Correspondence #4: King’s Indian Transposes to an Exchange Grunfeld and Destruction Ensues

So I managed to play against two of my favorite opening structures in one game. The KID has been popular because it’s aggressive and is a a must know when playing online at this point, I enjoy playing against it because I know it well. The Exchange Grunfield is very similar to the Marshall Defense against the Queens Gambit (if you’ve read I’ve wrote about the Marshall on this blog you’ll know I say to never play it).

Corr 4
1. d4 Nf6 2. c4 g6 3. Nf3 Bg7 4. Nc3 d5 5. cxd5 Nxd5 6. e4

Black is going for the counter strike to the center from the flanks as more modern openings go. The downside here is if you  don’t know that you have to play on the flanks and continue in the fashion of a normal game White gets an absolutely awesome position. I have a feeling that Black knew some theory but it quickly ran out in the next 3 moves as c5, the proverbial pawn break Black needs after 6…Nxc5 7. bxc3, was never played.

Corr 4-2 Here is the position stated above, Black needs to break the control White has over the center immediately. Rather than c5 Black plays a6 which is far too slow and continues to push the Queen side pawns in lieu of developing the Queen side pieces.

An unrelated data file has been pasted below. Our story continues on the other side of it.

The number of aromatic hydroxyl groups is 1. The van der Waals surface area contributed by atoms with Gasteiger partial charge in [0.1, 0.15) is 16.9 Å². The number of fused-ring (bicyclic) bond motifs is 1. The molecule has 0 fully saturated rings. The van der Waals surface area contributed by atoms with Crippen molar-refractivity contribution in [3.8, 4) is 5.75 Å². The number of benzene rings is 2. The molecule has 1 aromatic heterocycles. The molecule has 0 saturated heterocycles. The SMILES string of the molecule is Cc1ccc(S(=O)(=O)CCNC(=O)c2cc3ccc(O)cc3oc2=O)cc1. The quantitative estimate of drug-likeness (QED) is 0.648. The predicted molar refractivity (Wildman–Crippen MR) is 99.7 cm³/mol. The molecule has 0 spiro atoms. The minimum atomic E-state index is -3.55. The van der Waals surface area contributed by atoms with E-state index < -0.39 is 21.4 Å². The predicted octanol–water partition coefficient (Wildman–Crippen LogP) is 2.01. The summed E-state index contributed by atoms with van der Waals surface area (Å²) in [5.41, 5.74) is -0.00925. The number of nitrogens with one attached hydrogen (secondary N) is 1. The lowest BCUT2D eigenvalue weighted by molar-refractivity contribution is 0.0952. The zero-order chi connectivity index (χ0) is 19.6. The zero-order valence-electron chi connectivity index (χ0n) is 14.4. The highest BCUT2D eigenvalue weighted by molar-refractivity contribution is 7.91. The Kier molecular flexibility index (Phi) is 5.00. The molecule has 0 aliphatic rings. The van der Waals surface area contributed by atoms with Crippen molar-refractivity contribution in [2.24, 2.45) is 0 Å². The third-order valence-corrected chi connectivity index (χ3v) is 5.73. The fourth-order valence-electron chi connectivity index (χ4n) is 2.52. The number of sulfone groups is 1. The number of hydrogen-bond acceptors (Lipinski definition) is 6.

We come to the above position where Black has played b5 and I respond with a4. Playing a4 forces Black to make some choices where none of the answers lead to anything good. The computer recommends Black to play b4 in the attempts to undermine the structure temporarily giving away a pawn and then play Nc6 to fork the b and d pawns while accepting isolated a and c pawns.


Minor advantages add up over time, the weak c pawn, the lack of center control, the eventual two bishops all culminate in a dominate position for me in the end. Check out the full game and analysis on Lichess below.

View Full Game

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